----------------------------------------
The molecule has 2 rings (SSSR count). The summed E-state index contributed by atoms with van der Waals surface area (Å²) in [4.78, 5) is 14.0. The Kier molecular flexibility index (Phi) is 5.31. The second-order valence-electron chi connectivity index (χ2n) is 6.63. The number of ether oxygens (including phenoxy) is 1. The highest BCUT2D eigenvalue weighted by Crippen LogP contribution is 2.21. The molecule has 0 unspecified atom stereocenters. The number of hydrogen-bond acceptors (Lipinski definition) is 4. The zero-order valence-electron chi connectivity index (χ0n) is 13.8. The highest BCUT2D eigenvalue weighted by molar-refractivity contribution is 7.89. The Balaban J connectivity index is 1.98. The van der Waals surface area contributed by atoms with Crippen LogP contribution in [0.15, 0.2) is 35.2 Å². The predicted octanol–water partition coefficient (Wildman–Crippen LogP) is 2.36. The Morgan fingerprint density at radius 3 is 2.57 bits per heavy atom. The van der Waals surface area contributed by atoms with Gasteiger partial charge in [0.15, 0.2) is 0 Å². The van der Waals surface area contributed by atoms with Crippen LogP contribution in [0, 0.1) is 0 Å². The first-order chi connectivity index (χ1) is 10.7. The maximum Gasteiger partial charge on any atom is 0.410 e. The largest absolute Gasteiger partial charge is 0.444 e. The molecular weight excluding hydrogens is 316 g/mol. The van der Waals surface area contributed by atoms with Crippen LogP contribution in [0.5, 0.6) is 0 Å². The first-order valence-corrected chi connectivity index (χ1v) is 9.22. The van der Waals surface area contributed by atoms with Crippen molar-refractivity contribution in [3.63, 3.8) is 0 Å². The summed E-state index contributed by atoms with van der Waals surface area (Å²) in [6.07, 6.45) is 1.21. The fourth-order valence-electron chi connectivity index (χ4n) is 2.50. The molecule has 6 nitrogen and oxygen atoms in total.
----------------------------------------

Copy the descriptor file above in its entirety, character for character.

The molecule has 2 rings (SSSR count). The summed E-state index contributed by atoms with van der Waals surface area (Å²) in [4.78, 5) is 14.0. The Kier molecular flexibility index (Phi) is 5.31. The second-order valence-electron chi connectivity index (χ2n) is 6.63. The number of ether oxygens (including phenoxy) is 1. The highest BCUT2D eigenvalue weighted by Crippen LogP contribution is 2.21. The molecule has 0 unspecified atom stereocenters. The number of hydrogen-bond acceptors (Lipinski definition) is 4. The zero-order valence-electron chi connectivity index (χ0n) is 13.8. The highest BCUT2D eigenvalue weighted by molar-refractivity contribution is 7.89. The Balaban J connectivity index is 1.98. The van der Waals surface area contributed by atoms with Crippen LogP contribution in [0.15, 0.2) is 35.2 Å². The predicted octanol–water partition coefficient (Wildman–Crippen LogP) is 2.36. The Morgan fingerprint density at radius 3 is 2.57 bits per heavy atom. The van der Waals surface area contributed by atoms with Gasteiger partial charge in [0.15, 0.2) is 0 Å². The van der Waals surface area contributed by atoms with Crippen LogP contribution in [0, 0.1) is 0 Å². The first-order chi connectivity index (χ1) is 10.7. The maximum Gasteiger partial charge on any atom is 0.410 e. The largest absolute Gasteiger partial charge is 0.444 e. The molecular weight excluding hydrogens is 316 g/mol. The van der Waals surface area contributed by atoms with Crippen LogP contribution in [0.5, 0.6) is 0 Å². The first-order valence-corrected chi connectivity index (χ1v) is 9.22. The van der Waals surface area contributed by atoms with Crippen molar-refractivity contribution in [3.63, 3.8) is 0 Å². The summed E-state index contributed by atoms with van der Waals surface area (Å²) in [6.07, 6.45) is 1.21. The fourth-order valence-electron chi connectivity index (χ4n) is 2.50. The molecule has 6 nitrogen and oxygen atoms in total.